You can read how fires, disasters and foreign pressure influenced Mr. Putin’s approach to global warming over the years. in my article at the beginning of the week.

A United Nations global warming conference that kicks off on October 31 in Glasgow is seen as a pivotal moment in efforts to address the threat of climate change.

About 20,000 heads of state, diplomats and activists are expected to meet in person to set new targets for reducing emissions from the burning of coal, oil and gas that heat the planet. The conference takes place every year, but this year is crucial as scientists say nations must move away immediately and sharply from fossil fuels if they hope to avoid the most catastrophic impacts of climate change. Here are some essential facts to know before you go.

Join us at the New York Times Climate Hub to explore one of the most pressing questions of our time: How do we adapt and thrive on a changing planet? Tickets to Climate Fwd: newsletter subscribers can use the code CF-50 to save 50 percent on tickets to attend events in person.

The most urgent task for businesses and governments is to bridge the gap between engagement and action on climate change. How can the fundamental systemic risk posed by climate change spur a new kind of construction of solutions? Join The Times and the experts on October 21 at 1:30 p.m. ET for the debate. RSVP online here.

The Dixie fire in California has won many grim superlatives. It is the largest fire to burn in the United States this year and the second largest fire in California history.

Now we can add another: the “most prolific producer” of fire-fueled storms.

Since it started in July, when a small cluster of flames was discovered near fallen power lines, the intense fire devoured nearly a million acres of land in northeastern California. The wildfire sparked mass evacuations and destroyed thousands of homes, businesses and other structures, including much of the city of Greenville.

Along the way, it became so powerful that it generated its own weather systems, spawning towering storm clouds, lightning, and at least a vortex of fire, a spinning vortex of flames.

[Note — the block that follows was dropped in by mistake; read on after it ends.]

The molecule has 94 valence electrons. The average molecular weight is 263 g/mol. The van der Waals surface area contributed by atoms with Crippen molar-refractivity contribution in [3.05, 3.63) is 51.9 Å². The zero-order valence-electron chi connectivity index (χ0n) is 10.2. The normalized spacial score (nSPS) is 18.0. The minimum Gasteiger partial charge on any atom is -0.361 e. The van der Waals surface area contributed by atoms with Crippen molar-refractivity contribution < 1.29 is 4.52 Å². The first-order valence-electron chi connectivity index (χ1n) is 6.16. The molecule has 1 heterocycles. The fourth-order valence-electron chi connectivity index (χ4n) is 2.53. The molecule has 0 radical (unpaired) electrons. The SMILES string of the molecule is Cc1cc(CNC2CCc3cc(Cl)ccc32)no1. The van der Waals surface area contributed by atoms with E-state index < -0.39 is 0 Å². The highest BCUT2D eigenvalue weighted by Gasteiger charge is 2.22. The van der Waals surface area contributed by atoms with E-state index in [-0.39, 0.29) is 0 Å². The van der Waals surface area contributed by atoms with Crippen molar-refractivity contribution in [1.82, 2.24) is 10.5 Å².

Dixie Firestorms weren’t just awe-inspiring sights. They created dangerous conditions for firefighters and helped fuel its own expansion.

A new special project from a team of journalists and technicians from The Times allows you to see one of Dixie’s firestorms up close for the first time, in 3D.

But Dixie was not alone. Extreme fires have broken out in the West this year.

It is not yet clear whether there is a sustained long-term trend towards more fire-fueled storms, in part because the toll of these events is still relatively short. But the ingredients necessary for firestorm activity – drier landscapes that withstand larger and more intense fires; more atmospheric instability, which favors the development of thunderstorms; or both – are becoming increasingly common in many parts of the world, as human-caused climate change causes temperatures to rise.

Citable: “We are creating an environment that fosters these positive returns, where the fire escalates,” said Neil Lareau, assistant professor at the University of Nevada, Reno. “It tilts the balance between what may have been an ordinary fire over the past decades and a fire which can become a mega-fire.”

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Newsrust - US Top News: Biden's climate plan blocked by 1 senator
Biden's climate plan blocked by 1 senator
Newsrust - US Top News